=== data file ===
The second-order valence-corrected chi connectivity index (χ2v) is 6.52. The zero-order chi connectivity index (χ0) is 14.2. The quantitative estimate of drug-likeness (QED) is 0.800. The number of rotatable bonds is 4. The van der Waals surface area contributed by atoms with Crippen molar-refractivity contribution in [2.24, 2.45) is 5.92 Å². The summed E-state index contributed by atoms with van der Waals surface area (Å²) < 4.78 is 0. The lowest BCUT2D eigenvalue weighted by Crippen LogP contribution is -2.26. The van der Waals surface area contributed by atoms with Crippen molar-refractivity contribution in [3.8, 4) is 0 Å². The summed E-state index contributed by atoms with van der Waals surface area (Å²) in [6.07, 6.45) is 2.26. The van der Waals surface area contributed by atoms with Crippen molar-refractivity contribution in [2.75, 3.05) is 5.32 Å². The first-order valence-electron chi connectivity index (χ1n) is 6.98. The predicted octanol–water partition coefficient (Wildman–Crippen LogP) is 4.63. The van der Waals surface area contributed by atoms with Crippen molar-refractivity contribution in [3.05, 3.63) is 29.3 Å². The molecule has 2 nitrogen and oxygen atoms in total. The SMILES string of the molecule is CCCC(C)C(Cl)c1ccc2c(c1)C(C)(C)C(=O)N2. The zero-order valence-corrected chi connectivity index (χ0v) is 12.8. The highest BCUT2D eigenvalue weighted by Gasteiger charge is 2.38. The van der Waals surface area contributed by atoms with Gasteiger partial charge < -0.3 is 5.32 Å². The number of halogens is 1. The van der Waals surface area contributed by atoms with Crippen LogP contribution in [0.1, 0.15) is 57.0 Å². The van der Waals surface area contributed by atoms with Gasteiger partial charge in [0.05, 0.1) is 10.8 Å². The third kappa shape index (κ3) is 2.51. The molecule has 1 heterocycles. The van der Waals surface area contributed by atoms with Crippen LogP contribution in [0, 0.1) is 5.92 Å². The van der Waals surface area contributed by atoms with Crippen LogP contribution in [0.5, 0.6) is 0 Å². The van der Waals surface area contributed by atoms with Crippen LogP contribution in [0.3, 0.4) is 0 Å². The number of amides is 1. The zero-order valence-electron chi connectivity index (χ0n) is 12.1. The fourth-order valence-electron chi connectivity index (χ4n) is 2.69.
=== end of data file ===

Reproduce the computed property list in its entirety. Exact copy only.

The second-order valence-corrected chi connectivity index (χ2v) is 6.52. The zero-order chi connectivity index (χ0) is 14.2. The quantitative estimate of drug-likeness (QED) is 0.800. The number of rotatable bonds is 4. The van der Waals surface area contributed by atoms with Crippen molar-refractivity contribution in [2.24, 2.45) is 5.92 Å². The summed E-state index contributed by atoms with van der Waals surface area (Å²) < 4.78 is 0. The lowest BCUT2D eigenvalue weighted by Crippen LogP contribution is -2.26. The van der Waals surface area contributed by atoms with Crippen molar-refractivity contribution in [3.8, 4) is 0 Å². The summed E-state index contributed by atoms with van der Waals surface area (Å²) in [6.07, 6.45) is 2.26. The van der Waals surface area contributed by atoms with Crippen molar-refractivity contribution in [2.75, 3.05) is 5.32 Å². The first-order valence-electron chi connectivity index (χ1n) is 6.98. The predicted octanol–water partition coefficient (Wildman–Crippen LogP) is 4.63. The van der Waals surface area contributed by atoms with Crippen molar-refractivity contribution in [3.05, 3.63) is 29.3 Å². The molecule has 2 nitrogen and oxygen atoms in total. The SMILES string of the molecule is CCCC(C)C(Cl)c1ccc2c(c1)C(C)(C)C(=O)N2. The zero-order valence-corrected chi connectivity index (χ0v) is 12.8. The highest BCUT2D eigenvalue weighted by Gasteiger charge is 2.38. The van der Waals surface area contributed by atoms with Gasteiger partial charge < -0.3 is 5.32 Å². The number of halogens is 1. The van der Waals surface area contributed by atoms with Crippen LogP contribution in [0.1, 0.15) is 57.0 Å². The van der Waals surface area contributed by atoms with Gasteiger partial charge in [0.05, 0.1) is 10.8 Å². The third kappa shape index (κ3) is 2.51. The molecule has 1 heterocycles. The van der Waals surface area contributed by atoms with Crippen LogP contribution in [0, 0.1) is 5.92 Å². The van der Waals surface area contributed by atoms with Crippen LogP contribution in [0.5, 0.6) is 0 Å². The van der Waals surface area contributed by atoms with Crippen LogP contribution in [0.3, 0.4) is 0 Å². The number of amides is 1. The zero-order valence-electron chi connectivity index (χ0n) is 12.1. The fourth-order valence-electron chi connectivity index (χ4n) is 2.69.